Before Congress broke for its lengthy summer recess, President Obama and public-health officials implored the Republican-run House and Senate to do one thing: approve funding for the fight against the Zika virus. GOP leaders instead played partisan games with the bill and left Capitol Hill without having accomplished anything
to address the threat.
As NBC News reported
yesterday, their negligence carries consequences.
The Centers for Disease Control and Prevention is almost out of money to fight the Zika virus, the agency's director said Tuesday -- just hours before Florida announced three fresh homegrown cases of the infection. Zika has now infected 46 people locally in Florida, presumably spread by mosquitoes. One case is part of an outbreak in Miami Beach and health officials say they're trying to trace the origins of two others. And the CDC, which has been helping Florida track cases and fight mosquitoes, is almost broke.
"Basically, we are out of money and we need Congress to act," CDC Director Thomas Frieden told reporters yesterday.
But congressional Republicans have chosen not to act, in part because of an instinctive discomfort with new government spending, and in part because some GOP lawmakers are skeptical about the seriousness of the Zika threat itself.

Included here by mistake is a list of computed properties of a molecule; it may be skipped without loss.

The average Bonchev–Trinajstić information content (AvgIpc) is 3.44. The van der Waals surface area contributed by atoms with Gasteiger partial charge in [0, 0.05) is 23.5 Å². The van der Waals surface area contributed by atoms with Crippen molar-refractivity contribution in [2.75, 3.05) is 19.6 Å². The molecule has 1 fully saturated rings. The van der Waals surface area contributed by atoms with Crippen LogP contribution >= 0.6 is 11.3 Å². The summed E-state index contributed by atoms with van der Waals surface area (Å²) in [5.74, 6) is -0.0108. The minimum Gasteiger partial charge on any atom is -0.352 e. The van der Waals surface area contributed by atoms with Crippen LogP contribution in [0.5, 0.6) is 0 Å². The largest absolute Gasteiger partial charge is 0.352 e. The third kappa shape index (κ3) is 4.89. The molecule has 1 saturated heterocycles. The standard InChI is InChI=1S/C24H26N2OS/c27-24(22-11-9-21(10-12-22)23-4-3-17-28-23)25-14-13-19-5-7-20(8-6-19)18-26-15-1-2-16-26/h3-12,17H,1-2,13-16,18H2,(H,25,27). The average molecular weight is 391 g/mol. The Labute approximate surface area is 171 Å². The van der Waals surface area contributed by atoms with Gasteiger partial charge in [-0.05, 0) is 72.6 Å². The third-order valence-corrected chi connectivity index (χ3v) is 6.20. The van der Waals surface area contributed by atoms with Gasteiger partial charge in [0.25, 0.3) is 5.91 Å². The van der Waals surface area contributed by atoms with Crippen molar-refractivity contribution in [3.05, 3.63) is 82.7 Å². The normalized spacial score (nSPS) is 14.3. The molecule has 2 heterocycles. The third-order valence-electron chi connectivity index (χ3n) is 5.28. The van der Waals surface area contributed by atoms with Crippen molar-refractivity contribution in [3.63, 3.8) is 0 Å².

This has left officials like Frieden to raise the volume while ringing the alarm, hoping greater awareness of the problem might prompt Congress to do what's necessary to protect the public. From the NBC News report:
"We are at the point where actions that are taken in the current time will have implications for decades to come," Frieden said. "There are a lot of things that we cannot do for lack of resources." He said CDC is already borrowing from other vital programs. "We have had to take money from areas including emergency preparedness in the United States, Ebola ... immunization programs, HIV, monitoring disease," he said. The CDC took $38 million from Ebola funding and $44 million from emergency response funding.
It's not enough. Unless and until congressional Republicans can overcome their indifference, the circumstances will grow more serious.
In rather blunt terms for a CDC director, Frieden added, "The speed of the clock ticking in Congress is not the same speed as a clock ticking with an epidemic."
Congress returns to work next week. Whether it's prepared to act with any urgency in this matter is unclear, but the odds are probably against it.